Aung San Suu Kyi and Burma's Struggle for Democracy
- PUBLISHED: January 2012
- SUBJECT LISTING: Asian Studies
- BIBLIOGRAPHIC INFORMATION: 200 Pages, 5.5 x 8.3 in, 33 illus.
- ISBN: 9786162150159
Burma's pro-democracy movement emerged in 1988 when massive demonstrations swept across the country. This book gives an account of the movement, its emergence and growth, and Aung San Suu Kyi's prominent leadership role since its inception. Woven into this history is an outline of how Aung San Suu Kyi herself has become a highly respected pro-democracy icon internationally while being revered nationally as the "female Bodhisattva" who will deliver the Burmese people from the evil of the military regime. Lintner considers her strengths as well as her weaknesses, and traces her life not only in Burma, but also in India, the United Kingdom, the United States, Bhutan, and Japan. She was greatly inspired by her father, Aung San, Burma's independence hero who was assassinated when she was an infant, and also by Mahatma Gandhi and Martin Luther King. Lintner analyzes the staying power of Burma's military regime and points out the obstacles to achieving what Aung San Suu Kyi is striving for: a free and democratic Burma.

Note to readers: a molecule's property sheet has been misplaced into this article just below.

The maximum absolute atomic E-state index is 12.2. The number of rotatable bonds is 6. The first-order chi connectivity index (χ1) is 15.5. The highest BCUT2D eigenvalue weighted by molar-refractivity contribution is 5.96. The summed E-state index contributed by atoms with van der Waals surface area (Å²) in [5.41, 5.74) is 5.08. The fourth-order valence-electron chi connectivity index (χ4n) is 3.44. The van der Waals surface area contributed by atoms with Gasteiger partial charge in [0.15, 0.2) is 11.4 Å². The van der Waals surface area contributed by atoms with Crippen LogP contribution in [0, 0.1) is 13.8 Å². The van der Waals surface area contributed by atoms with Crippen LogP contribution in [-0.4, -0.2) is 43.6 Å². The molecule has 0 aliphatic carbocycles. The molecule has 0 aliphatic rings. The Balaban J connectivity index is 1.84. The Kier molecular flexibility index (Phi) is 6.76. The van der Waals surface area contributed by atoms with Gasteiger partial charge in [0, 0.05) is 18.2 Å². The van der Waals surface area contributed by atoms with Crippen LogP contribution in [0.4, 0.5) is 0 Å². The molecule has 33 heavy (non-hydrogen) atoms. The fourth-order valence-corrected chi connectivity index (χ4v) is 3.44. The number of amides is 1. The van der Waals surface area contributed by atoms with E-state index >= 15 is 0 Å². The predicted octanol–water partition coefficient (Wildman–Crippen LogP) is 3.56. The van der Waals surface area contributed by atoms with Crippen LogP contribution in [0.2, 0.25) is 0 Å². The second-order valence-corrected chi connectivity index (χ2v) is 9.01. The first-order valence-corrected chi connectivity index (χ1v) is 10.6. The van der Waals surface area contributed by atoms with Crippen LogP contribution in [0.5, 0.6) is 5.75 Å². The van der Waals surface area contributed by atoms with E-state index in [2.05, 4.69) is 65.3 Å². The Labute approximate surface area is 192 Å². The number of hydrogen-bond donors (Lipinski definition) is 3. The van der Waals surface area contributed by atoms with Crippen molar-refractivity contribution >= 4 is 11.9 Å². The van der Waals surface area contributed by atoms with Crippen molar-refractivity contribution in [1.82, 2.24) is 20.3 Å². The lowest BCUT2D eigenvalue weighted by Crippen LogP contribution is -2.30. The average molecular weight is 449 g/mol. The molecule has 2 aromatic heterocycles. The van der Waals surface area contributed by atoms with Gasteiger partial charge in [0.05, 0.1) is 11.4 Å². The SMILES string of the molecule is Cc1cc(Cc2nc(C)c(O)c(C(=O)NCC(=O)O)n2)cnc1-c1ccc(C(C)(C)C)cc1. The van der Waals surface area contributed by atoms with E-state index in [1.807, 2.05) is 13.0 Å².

Authors & Contributors
Bertil Lintner is a former correspondent with the Far Eastern Economic Review and currently Asia correspondent for the Swedish daily Svenska Dagbladet, as well as a contributor to Asia Times Online, Hong Kong, and Jane's Information Group in the UK. He has written seven books on Burma, among them Outrage: Burma's Struggle for Democracy and Burma in Revolt: Opium and Insurgency since 1948. He lives in Chiang Mai, Thailand.
Bertil Lintner is an established authority on Burma . . . His succinct and insightful analysis focuses on post-1988 developments within the pro-democracy movement and the role of Aung San Suu Kyi, the NLD, and the '88 generation of student activists.- Jeff Kingston, The Japan Times
Lintner is a vetran reporter who has written several books on Burma. His expertise is widely acknowledged . . . While Suu Kyi still emerges as a remarkable, if somewhat test, saint . . . Litner's conclusion is pessimistic.- Sholto Byrnes, The Independent